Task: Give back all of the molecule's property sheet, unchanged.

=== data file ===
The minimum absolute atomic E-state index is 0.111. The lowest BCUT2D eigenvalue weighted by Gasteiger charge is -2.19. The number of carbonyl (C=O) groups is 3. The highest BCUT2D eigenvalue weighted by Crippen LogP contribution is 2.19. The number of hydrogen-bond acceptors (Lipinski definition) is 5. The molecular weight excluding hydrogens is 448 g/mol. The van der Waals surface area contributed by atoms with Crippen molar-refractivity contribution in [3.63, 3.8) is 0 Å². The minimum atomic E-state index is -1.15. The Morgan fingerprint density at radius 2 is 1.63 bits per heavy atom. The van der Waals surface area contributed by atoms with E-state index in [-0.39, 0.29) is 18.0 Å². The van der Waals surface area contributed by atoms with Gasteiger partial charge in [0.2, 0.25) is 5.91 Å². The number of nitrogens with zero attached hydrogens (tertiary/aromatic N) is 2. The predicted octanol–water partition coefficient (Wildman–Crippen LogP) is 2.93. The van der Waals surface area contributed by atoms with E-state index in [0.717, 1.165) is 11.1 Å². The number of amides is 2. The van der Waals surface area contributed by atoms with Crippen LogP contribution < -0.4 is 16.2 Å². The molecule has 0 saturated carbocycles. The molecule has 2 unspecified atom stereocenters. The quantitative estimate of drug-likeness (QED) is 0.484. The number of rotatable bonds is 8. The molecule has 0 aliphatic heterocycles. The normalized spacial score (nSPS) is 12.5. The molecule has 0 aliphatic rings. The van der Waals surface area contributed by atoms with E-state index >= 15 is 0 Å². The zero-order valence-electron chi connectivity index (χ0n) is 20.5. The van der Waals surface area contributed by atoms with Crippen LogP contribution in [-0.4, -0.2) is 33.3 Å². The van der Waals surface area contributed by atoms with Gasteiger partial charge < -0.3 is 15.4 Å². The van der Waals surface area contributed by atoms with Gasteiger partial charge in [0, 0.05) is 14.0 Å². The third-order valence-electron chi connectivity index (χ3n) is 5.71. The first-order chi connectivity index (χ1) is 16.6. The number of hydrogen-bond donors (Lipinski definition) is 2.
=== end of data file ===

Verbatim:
The minimum absolute atomic E-state index is 0.111. The lowest BCUT2D eigenvalue weighted by Gasteiger charge is -2.19. The number of carbonyl (C=O) groups is 3. The highest BCUT2D eigenvalue weighted by Crippen LogP contribution is 2.19. The number of hydrogen-bond acceptors (Lipinski definition) is 5. The molecular weight excluding hydrogens is 448 g/mol. The van der Waals surface area contributed by atoms with Crippen molar-refractivity contribution in [3.63, 3.8) is 0 Å². The minimum atomic E-state index is -1.15. The Morgan fingerprint density at radius 2 is 1.63 bits per heavy atom. The van der Waals surface area contributed by atoms with E-state index in [-0.39, 0.29) is 18.0 Å². The van der Waals surface area contributed by atoms with Gasteiger partial charge in [0.2, 0.25) is 5.91 Å². The number of nitrogens with zero attached hydrogens (tertiary/aromatic N) is 2. The predicted octanol–water partition coefficient (Wildman–Crippen LogP) is 2.93. The van der Waals surface area contributed by atoms with E-state index in [0.717, 1.165) is 11.1 Å². The number of amides is 2. The van der Waals surface area contributed by atoms with Crippen LogP contribution < -0.4 is 16.2 Å². The molecule has 0 saturated carbocycles. The molecule has 2 unspecified atom stereocenters. The quantitative estimate of drug-likeness (QED) is 0.484. The number of rotatable bonds is 8. The molecule has 0 aliphatic heterocycles. The normalized spacial score (nSPS) is 12.5. The molecule has 0 aliphatic rings. The van der Waals surface area contributed by atoms with E-state index >= 15 is 0 Å². The zero-order valence-electron chi connectivity index (χ0n) is 20.5. The van der Waals surface area contributed by atoms with Crippen LogP contribution in [-0.4, -0.2) is 33.3 Å². The van der Waals surface area contributed by atoms with Gasteiger partial charge < -0.3 is 15.4 Å². The van der Waals surface area contributed by atoms with Gasteiger partial charge in [0, 0.05) is 14.0 Å². The third-order valence-electron chi connectivity index (χ3n) is 5.71. The first-order chi connectivity index (χ1) is 16.6. The number of hydrogen-bond donors (Lipinski definition) is 2.